The Pearson product-moment correlation coefficient (rp) and the Spearman rank correlation coefficient (rs) are widely used in psychological research. We compare rp and rs on 3 criteria: variability, bias with respect to the population value, and robustness to an outlier. Using simulations across low (N = 5) to high (N = 1,000) sample sizes we show that, for normally distributed variables, rp and rs have similar expected values but rs is more variable, especially when the correlation is strong. However, when the variables have high kurtosis, rp is more variable than rs. Next, we conducted a sampling study of a psychometric dataset featuring symmetrically distributed data with light tails, and of 2 Likert-type survey datasets, 1 with light-tailed and the other with heavy-tailed distributions. Consistent with the simulations, rp had lower variability than rs in the psychometric dataset. In the survey datasets with heavy-tailed variables in particular, rs had lower variability than rp, and often corresponded more accurately to the population Pearson correlation coefficient (Rp) than rp did. The simulations and the sampling studies showed that variability in terms of standard deviations can be reduced by about 20% by choosing rs instead of rp. In comparison, increasing the sample size by a factor of 2 results in a 41% reduction of the standard deviations of rs and rp. In conclusion, rp is suitable for light-tailed distributions, whereas rs is preferable when variables feature heavy-tailed distributions or when outliers are present, as is often the case in psychological research.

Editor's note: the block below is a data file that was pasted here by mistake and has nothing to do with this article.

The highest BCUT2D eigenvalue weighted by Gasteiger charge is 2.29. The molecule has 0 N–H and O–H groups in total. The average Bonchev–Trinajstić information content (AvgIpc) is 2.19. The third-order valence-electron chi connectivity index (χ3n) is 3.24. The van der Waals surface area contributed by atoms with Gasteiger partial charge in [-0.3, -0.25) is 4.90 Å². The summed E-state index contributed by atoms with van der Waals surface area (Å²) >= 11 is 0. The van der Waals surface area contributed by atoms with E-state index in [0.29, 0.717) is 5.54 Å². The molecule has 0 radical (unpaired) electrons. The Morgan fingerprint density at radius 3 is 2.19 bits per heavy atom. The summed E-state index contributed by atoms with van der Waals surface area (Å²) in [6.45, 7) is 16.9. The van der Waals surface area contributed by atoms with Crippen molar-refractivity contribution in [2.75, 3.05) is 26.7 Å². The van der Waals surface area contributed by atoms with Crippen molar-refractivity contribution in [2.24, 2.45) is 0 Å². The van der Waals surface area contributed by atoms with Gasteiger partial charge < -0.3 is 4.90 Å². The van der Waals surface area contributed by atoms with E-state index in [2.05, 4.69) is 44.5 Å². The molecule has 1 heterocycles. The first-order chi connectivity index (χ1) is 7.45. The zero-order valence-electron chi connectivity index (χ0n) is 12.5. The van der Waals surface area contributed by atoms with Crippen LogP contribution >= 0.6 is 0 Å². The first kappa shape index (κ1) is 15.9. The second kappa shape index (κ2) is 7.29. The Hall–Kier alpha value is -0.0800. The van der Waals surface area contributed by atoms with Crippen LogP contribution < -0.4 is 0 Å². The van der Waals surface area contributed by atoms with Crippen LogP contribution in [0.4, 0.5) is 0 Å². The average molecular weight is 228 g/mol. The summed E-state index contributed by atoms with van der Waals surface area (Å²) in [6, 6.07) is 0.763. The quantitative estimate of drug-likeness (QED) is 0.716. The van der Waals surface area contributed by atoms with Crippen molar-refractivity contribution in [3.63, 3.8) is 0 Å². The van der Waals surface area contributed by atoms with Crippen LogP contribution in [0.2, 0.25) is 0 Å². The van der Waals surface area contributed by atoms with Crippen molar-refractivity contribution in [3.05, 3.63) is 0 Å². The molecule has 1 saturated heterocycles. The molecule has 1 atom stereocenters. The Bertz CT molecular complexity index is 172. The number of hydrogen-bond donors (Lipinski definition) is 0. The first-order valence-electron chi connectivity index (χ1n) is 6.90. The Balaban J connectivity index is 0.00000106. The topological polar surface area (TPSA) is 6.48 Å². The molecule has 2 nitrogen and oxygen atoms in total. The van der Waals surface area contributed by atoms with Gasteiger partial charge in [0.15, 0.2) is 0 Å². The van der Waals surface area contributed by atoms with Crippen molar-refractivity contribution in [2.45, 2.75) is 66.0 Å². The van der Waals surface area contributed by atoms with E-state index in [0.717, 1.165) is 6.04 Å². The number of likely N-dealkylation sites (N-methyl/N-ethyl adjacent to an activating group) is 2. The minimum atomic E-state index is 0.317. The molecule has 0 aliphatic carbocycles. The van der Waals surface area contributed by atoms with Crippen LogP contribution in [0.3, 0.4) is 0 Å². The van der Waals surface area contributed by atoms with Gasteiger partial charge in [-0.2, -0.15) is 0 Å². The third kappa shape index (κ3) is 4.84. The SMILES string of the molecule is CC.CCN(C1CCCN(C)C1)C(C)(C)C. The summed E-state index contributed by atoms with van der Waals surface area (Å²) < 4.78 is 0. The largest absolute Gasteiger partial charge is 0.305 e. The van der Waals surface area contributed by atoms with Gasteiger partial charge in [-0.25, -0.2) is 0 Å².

- Nonparametric versus parametric
- Rank transformation